Different nano-sized materials were developed so far for nanomedicine application in particular against cancer, opening the field to effective treatments and new potent diagnostic tools to the advantage of patient. They are defined as theranostic nanomaterials, thus able to perform therapy and diagnosis at the same time. However very little attention is paid to their potential immunogenicity, to their final destiny at the end of their functions, as well as to the importance of zero-delivery in unwanted places, in case of drug-delivery systems. For these reasons, there is still a huge disproportion between these nanotherapeutic treatments with respect to the most conventional ones proposed to patients (i.e. surgery, chemotherapy, radiotherapy, immunotherapy or their combinations). To address these important challenges and cover the gap between the present nanomedicine tools and the clinical requirements, we are currently involved in three major research lines that span the fields of nanotechnology, inorganic and surface chemistry, biology, physics and engineering.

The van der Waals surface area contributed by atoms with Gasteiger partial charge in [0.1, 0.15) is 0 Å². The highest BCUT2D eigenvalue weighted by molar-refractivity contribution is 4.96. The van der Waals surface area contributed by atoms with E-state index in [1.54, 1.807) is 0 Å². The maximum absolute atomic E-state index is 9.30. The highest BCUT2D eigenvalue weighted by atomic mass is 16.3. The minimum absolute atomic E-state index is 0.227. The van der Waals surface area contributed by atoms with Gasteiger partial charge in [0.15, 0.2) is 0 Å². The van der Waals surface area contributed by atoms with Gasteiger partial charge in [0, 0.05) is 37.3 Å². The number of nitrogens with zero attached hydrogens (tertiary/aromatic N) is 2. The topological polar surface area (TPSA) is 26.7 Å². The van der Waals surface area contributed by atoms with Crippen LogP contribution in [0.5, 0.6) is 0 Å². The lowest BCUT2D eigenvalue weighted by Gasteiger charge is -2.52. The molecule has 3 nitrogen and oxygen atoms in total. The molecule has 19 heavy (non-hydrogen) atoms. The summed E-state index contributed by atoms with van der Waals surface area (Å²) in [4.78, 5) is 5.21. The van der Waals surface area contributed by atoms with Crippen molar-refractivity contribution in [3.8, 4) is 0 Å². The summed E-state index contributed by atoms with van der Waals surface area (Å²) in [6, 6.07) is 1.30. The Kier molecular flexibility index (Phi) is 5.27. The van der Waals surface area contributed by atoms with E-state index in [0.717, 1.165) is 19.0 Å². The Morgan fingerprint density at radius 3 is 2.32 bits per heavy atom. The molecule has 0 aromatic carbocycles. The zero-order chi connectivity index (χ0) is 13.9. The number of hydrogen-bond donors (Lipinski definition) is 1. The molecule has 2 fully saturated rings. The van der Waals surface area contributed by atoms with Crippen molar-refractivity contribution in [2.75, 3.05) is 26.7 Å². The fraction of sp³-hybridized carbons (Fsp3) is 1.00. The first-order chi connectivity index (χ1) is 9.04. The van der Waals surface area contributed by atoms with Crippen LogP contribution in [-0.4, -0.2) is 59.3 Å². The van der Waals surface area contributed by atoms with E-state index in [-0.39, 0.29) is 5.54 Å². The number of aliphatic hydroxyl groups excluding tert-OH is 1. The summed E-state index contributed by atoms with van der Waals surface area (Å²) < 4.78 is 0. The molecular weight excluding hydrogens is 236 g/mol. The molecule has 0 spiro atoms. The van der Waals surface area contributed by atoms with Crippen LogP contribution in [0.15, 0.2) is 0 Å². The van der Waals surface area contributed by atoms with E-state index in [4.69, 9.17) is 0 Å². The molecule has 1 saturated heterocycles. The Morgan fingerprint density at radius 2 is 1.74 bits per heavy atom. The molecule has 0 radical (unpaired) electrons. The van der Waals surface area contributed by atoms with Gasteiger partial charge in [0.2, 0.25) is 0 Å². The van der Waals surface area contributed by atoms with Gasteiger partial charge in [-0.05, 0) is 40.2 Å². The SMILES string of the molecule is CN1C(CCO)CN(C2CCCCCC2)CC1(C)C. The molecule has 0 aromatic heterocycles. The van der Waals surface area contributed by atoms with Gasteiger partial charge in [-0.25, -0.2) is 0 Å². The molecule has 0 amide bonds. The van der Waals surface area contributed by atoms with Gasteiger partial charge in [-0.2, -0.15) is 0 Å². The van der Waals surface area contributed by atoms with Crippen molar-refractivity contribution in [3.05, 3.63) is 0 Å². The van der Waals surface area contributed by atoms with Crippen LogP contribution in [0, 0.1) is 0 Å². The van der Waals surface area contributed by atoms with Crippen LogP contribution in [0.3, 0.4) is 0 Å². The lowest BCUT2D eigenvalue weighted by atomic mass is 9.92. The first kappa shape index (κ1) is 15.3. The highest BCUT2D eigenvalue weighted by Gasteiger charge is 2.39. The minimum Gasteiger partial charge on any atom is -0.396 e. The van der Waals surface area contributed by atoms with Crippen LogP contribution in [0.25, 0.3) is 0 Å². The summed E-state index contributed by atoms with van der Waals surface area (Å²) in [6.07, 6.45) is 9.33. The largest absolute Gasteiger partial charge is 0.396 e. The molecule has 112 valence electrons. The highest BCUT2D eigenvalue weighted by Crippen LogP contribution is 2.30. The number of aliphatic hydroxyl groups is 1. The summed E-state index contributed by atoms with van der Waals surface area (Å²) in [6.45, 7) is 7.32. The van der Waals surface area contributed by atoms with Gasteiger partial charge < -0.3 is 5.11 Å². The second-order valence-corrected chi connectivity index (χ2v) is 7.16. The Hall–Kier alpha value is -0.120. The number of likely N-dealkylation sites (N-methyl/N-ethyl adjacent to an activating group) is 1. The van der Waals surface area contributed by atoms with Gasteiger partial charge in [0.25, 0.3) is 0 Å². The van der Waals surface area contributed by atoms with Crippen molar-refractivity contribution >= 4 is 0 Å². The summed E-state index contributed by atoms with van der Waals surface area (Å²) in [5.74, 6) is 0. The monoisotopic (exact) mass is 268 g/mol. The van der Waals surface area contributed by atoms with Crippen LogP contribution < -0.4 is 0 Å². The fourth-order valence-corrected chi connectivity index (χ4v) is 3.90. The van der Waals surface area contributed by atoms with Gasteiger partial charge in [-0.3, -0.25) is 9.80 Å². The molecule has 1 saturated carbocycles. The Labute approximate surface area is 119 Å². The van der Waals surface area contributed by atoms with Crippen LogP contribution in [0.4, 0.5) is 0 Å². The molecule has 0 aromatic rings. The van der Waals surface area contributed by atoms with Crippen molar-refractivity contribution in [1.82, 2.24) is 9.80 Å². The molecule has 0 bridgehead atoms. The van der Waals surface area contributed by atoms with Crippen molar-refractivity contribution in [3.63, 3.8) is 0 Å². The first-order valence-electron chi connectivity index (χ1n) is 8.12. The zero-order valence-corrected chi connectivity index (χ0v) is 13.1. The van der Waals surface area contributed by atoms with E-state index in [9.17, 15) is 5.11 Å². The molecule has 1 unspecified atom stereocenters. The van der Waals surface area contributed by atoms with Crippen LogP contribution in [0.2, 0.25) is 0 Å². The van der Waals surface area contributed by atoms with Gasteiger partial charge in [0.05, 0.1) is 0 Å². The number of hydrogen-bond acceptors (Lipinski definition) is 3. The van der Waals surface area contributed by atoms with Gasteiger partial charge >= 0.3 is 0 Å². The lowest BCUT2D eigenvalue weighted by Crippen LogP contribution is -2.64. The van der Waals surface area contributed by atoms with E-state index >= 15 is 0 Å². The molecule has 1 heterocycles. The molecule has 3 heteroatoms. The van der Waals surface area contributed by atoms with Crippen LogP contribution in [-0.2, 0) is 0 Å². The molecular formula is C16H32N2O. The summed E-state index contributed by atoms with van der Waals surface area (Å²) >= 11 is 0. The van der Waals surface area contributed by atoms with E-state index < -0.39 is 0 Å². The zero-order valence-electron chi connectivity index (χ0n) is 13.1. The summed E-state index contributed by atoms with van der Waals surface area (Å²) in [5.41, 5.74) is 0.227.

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Funding for these projects is provided by: